Here we have just 9 brief songs. There is an admirable diversity to the styles adopted, but overall this is sophisticated pop rock of the type (but not the style) delivered by bands such as 10CC. While there is a welcome upfront appearance of mellotron on tracks such as "Song dance", I find little which is truly progressive here, the songs being well arranged but underdeveloped. For a band with such a promising and diverse line up, the exploitation of their instrumental talents is notable by its absence. There are interludes such as the vitar (a bizarre cross between a guitar and a violin) break on "Natchez Train" which demonstrate the band's potential to develop their material into more substantial pieces, but virtually every track is a potential single in its final form.

"Episode" is for me the finest track on the album, this slower ballad reminds me a little of Amon Duul II's "Race from here to your ears". The swirling mellotron backing the track and the fine violin playing offer an atmospheric delight. The closing "Of once and future kings", which when linked to "Preludin" forms a 7 minute two part suite, has a slightly more adventurous structure. While the track has some pleasant sequences, overall I found it rather disjointed and unfocussed.

"Pampered menial" is a thoroughly enjoyable album, with strong hooks and memorable performances. I find though that my initial salivation at the prospect offered by the strong instrumental line up evaporates as I discover I am in for a light snack rather than the feast expected.

Review by Rune2000
SPECIAL COLLABORATOR Honorary Collaborator
5 stars I guess that it's no mystery why some people don't like David Surkamp's voice although personally I never judge vocalists by their pitch but merely by applying the performance in relation to the music. By doing just that I can conclude that Pavlov's Dog debut release is an amazing album! I didn't fall in love with this straight away but over the course of a couple of weeks I just couldn't put this album down and the more I listened to it the more I enjoyed these wonderful songs.

The album begins with the bands most familiar anthem Julia which I like a lot but it's hardly the best track that Pampered Menial has to offer! My personal favorites are the much rockier Song Dance with some spectacular vocals sections and the very melodic and dreamy Theme From Subway Sue. These two composition can even make the cloudiest day feel better and always leave me with a smile on my face. The rest of the material fills in the blanks for a complete experience of a complete masterpiece.

There has been some speculation as to whether Pampered Menial should be considered progressive rock but I have no doubt on that subject matter and therefore consider it to be an essential album in any progressive rock music collection.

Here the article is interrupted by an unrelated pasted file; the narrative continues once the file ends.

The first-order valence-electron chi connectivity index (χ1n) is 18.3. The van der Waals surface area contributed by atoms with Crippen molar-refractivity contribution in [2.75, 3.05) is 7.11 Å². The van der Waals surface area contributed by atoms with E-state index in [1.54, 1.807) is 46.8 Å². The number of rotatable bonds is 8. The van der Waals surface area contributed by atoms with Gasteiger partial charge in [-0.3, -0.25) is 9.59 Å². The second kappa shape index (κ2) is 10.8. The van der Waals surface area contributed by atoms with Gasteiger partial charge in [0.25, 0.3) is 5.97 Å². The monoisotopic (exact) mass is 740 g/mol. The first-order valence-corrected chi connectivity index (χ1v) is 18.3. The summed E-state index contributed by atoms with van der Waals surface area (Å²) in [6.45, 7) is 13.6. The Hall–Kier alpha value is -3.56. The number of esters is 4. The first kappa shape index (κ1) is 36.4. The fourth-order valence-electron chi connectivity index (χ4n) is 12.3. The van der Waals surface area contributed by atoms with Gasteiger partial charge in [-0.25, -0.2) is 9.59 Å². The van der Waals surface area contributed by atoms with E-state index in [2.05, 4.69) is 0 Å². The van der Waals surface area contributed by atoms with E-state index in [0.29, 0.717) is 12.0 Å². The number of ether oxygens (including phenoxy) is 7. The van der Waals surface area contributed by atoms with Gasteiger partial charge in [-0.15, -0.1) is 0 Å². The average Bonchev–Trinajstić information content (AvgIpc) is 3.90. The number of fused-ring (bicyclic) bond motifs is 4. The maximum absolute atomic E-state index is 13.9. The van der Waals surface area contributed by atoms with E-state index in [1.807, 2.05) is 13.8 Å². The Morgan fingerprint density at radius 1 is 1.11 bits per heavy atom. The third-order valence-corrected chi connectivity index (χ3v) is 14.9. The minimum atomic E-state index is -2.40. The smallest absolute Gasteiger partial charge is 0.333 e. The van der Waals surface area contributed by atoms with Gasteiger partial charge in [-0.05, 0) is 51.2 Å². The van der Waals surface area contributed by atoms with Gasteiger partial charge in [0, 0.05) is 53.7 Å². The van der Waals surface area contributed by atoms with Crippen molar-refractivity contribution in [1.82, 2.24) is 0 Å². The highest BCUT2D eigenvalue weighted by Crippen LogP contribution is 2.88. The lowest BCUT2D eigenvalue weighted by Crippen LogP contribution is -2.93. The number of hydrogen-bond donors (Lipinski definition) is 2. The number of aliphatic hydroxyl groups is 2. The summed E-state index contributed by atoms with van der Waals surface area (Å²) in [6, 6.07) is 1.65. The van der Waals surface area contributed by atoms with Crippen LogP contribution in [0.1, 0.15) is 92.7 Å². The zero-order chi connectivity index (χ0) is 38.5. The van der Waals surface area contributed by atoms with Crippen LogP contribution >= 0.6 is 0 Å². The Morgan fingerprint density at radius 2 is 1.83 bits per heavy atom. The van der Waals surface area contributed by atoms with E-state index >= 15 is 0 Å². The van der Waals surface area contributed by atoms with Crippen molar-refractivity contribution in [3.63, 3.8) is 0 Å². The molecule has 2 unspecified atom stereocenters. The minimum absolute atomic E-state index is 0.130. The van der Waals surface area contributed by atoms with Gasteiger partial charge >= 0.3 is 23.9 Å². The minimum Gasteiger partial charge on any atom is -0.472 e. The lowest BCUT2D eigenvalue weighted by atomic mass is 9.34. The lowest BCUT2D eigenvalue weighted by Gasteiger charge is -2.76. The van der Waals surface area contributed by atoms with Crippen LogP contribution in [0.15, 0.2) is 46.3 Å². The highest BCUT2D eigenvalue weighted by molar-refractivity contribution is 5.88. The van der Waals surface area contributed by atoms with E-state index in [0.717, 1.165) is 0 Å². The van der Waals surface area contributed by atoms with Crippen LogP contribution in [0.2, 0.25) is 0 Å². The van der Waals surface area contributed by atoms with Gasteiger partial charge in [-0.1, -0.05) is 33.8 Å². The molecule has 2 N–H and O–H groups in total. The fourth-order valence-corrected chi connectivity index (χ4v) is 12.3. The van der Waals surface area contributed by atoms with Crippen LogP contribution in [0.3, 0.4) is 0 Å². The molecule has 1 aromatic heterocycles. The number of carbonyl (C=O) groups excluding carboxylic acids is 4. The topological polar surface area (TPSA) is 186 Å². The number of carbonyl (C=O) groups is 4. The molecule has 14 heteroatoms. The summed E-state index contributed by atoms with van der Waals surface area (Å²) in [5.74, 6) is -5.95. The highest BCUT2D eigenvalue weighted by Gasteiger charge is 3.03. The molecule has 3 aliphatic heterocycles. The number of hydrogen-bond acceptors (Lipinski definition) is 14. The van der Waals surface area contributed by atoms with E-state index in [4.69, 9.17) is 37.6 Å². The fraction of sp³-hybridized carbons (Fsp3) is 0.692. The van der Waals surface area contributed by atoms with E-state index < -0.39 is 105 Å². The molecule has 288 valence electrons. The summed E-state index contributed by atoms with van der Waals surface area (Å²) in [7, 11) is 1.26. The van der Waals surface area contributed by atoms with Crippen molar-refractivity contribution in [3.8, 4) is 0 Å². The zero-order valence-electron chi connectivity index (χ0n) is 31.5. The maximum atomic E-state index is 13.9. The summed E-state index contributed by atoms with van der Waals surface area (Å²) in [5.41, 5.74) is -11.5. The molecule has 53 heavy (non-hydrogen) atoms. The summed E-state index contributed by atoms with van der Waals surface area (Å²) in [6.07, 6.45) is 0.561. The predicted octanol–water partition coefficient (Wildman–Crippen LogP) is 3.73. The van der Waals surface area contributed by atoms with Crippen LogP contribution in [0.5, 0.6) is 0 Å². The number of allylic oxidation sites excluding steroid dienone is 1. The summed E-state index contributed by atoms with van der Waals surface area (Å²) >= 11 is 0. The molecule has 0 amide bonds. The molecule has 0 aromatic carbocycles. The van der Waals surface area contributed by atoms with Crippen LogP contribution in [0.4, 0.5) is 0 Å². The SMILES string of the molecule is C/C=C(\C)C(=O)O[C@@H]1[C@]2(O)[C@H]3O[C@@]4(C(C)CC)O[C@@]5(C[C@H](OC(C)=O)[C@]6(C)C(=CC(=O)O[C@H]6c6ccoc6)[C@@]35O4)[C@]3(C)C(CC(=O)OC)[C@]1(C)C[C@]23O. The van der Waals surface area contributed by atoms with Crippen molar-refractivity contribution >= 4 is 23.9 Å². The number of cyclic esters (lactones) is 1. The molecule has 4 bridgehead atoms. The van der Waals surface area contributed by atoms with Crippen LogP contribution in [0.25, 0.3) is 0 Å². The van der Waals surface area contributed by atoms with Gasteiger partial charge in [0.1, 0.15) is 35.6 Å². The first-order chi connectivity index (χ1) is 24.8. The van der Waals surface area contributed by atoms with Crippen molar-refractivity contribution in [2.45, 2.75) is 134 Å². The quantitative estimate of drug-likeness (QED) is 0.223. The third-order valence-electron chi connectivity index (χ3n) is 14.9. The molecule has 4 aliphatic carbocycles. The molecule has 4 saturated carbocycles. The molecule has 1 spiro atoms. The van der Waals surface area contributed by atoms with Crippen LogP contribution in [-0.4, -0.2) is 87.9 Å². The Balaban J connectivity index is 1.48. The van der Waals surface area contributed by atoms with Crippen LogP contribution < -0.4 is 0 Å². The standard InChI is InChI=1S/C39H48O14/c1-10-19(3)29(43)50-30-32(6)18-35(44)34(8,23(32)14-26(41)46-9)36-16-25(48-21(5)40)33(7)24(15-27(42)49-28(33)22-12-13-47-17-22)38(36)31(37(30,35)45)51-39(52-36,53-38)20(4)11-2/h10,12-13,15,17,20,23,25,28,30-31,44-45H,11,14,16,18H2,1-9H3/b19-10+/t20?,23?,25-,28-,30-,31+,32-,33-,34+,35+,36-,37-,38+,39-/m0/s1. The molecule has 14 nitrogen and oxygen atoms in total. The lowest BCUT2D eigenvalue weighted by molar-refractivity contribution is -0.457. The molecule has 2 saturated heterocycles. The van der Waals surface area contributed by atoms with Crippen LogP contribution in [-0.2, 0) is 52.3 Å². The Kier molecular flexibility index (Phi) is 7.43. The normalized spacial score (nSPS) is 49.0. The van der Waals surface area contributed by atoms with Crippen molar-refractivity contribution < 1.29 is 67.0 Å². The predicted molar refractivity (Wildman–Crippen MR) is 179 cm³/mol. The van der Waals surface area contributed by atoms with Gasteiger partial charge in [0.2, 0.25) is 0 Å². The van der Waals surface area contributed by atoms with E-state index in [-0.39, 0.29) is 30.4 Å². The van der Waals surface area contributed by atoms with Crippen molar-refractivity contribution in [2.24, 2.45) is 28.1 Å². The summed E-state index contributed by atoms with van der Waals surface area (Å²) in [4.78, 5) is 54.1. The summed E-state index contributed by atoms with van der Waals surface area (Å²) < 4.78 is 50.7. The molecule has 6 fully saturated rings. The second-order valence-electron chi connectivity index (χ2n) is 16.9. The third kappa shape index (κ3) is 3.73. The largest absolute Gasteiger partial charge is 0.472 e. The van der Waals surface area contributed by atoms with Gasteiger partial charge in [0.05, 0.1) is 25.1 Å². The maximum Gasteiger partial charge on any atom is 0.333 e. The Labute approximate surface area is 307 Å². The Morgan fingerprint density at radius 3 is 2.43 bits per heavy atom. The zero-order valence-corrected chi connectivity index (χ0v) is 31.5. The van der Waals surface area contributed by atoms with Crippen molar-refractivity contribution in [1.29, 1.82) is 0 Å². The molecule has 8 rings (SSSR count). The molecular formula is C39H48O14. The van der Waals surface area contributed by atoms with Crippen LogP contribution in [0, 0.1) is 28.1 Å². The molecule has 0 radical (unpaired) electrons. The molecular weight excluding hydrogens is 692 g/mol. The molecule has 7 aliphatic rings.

***** star songs: Julia (3:10) Late November (3:12) Song Dance (4:59) Theme From Subway Sue (4:25) Preludin (1:39)

**** star songs: Fast Gun (3:04) Natchez Trace (3:42) Episode (4:04) Of Once And Future Kings (5:27)

Review by Epignosis
SPECIAL COLLABORATOR Honorary Collaborator
1 stars No, Pampered Menial is not remotely progressive rock. With the exception of occasional tidbits from a few tracks and the 99 seconds of sheer progressive rock glory (the amazing and thankfully wordless piece "Preludin"), this is a dull pop-rock album fronted by a banshee. Yes, David Surkamp sounds very much like a young Geddy Lee, if only a tad goofier at times, but the excessive warbling and shrieking on the part of the former just makes me cringe. Still, he alone does not justify my overall verdict regarding this album. As I mentioned, the compositions are mostly mainstream rock tracks, several of which are riddled with lyrical clichés and rather wearying riffs. The Mellotron adds a delicate texture to otherwise generic rock music, as do the other unconventional instruments, but in spite of a few consolatory solos, none of it is enough to keep the album interesting.

"Julia" It is strange, I think, for a hard rock band to begin not just an album but a career with a quiet and trite love song like this. Musically, it's a decent affair, but it doesn't help that the refrain is a tired and whiny cliché: "And I can't live without your love." The flute and acoustic guitar passage is fine, but overall I don't consider this a strong start at all.

"Late November" The main guitar theme, coupled with the Mellotron is probably how this album should have begun. This is a decent straightforward light rock song with two good solos in the middle.

"Song Dance" That thick, grandiose opening with Mellotron and guitar reminds me of the introduction to "White Room" by Cream. Piano and strings form a psychedelic passage to the song proper, which is a heavy rock number. The piano soloing is excellent and unexpected in the context of the song. However, the vocals this time around are nearly intolerable though- just warbling and ear-piercing.

"Fast Gun" While the chord progression may be an overused one, the string runs are fantastic. The vocals are not as horrible as they were on the previous track, but here, they just don't fit the tone of the music at all.

"Natchez Trace" Following a gorgeous fifteen second symphonic introduction, a grating electric guitar riff takes over, and soon it becomes a substandard boogie-woogie rock and roll tune. As usual, the soloing is lively and a grand display of musicianship; sadly this time it's cut off and practically ruined by a bloodcurdling shriek from Surkamp.